There is good news out of the United Kingdom for all of those walkers and fitness enthusiasts out there! A recent 10-year study that looked at 324 healthy female twins from the UK found a positive link between higher fitness, specifically of the legs, and a decreased rate of aging in the brain.1
The researchers were looking specifically at something called leg explosive power, or LEP, to measure the fitness levels of the participants legs.1 For those readers out there who aren’t physics nerds like me, power takes two measurements into account: force, how much a person can push, and velocity, how fast a person can push. To measure cognitive ability, the researchers put the participants through standardized thinking, learning, and memory tests.1 Also, there were twenty pairs of twins that underwent magnetic resonance imaging (MRIs) so that the researchers could actually see their brains and look at different areas of the brain for signs of aging.1
A special thing to note about this study is the benefit of using twins, which meant that the researchers could control for genetic factors and early development factors that may confound cognitive function later in life.1 Most research studies do not have this benefit, which makes the results of this study more powerful.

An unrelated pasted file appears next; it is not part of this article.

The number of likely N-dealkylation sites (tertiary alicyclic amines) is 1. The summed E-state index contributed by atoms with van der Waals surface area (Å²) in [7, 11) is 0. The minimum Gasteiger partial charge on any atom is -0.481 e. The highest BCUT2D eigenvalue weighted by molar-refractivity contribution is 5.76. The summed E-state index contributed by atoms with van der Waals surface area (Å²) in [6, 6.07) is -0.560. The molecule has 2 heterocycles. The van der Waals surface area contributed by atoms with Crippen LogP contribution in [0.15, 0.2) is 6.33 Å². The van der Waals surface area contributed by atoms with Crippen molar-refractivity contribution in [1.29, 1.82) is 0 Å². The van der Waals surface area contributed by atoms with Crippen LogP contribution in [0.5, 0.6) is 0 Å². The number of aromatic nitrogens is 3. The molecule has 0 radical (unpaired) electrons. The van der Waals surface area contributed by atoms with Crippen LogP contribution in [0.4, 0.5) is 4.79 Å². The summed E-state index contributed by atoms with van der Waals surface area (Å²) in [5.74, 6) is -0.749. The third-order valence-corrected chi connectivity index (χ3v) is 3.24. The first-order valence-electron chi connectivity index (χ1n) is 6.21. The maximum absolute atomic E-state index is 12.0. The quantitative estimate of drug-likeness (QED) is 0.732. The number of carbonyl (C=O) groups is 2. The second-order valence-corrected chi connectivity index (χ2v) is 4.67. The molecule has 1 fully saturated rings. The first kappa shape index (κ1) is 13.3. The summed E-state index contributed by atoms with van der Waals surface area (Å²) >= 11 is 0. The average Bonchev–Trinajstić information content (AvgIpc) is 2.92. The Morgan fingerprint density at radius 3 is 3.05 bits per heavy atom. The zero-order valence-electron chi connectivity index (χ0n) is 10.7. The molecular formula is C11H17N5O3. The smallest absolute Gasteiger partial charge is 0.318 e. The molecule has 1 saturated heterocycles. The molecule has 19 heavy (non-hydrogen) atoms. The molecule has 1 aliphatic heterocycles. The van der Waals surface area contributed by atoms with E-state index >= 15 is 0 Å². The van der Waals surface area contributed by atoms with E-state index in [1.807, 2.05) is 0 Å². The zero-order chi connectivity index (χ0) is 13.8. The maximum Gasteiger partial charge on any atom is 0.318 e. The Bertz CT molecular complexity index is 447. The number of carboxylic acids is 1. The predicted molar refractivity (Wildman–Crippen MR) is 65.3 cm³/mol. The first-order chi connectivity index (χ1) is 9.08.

The researchers basically found that, of the twin pairs studied, the twin that had more leg power at the start of the study maintained their cognition better and had fewer brain changes that displayed aging on an MRI after 10 years.1 This study suggests that treatment biased toward improving leg power may be beneficial for your brain health.1 So, the next time you are sweating and wondering why we are making you focus so much on your form during your squats, remind yourself that you are attempting to keep your brain healthy and strong! If you have any questions regarding this research or you want to speak to a physical therapist about a safe way to improve your leg power, call us to schedule an appointment with one of our specialized PTs today.
1. Steves CJ, Mehta MM, Jackson SHD, Spector TD. Kicking Back Cognitive Ageing: Leg Power Predicts Cognitive Ageing after Ten Years in Older Female Twins. Gerontology Online Publication DOI: 10.1159/000441029. 2015: 1-12.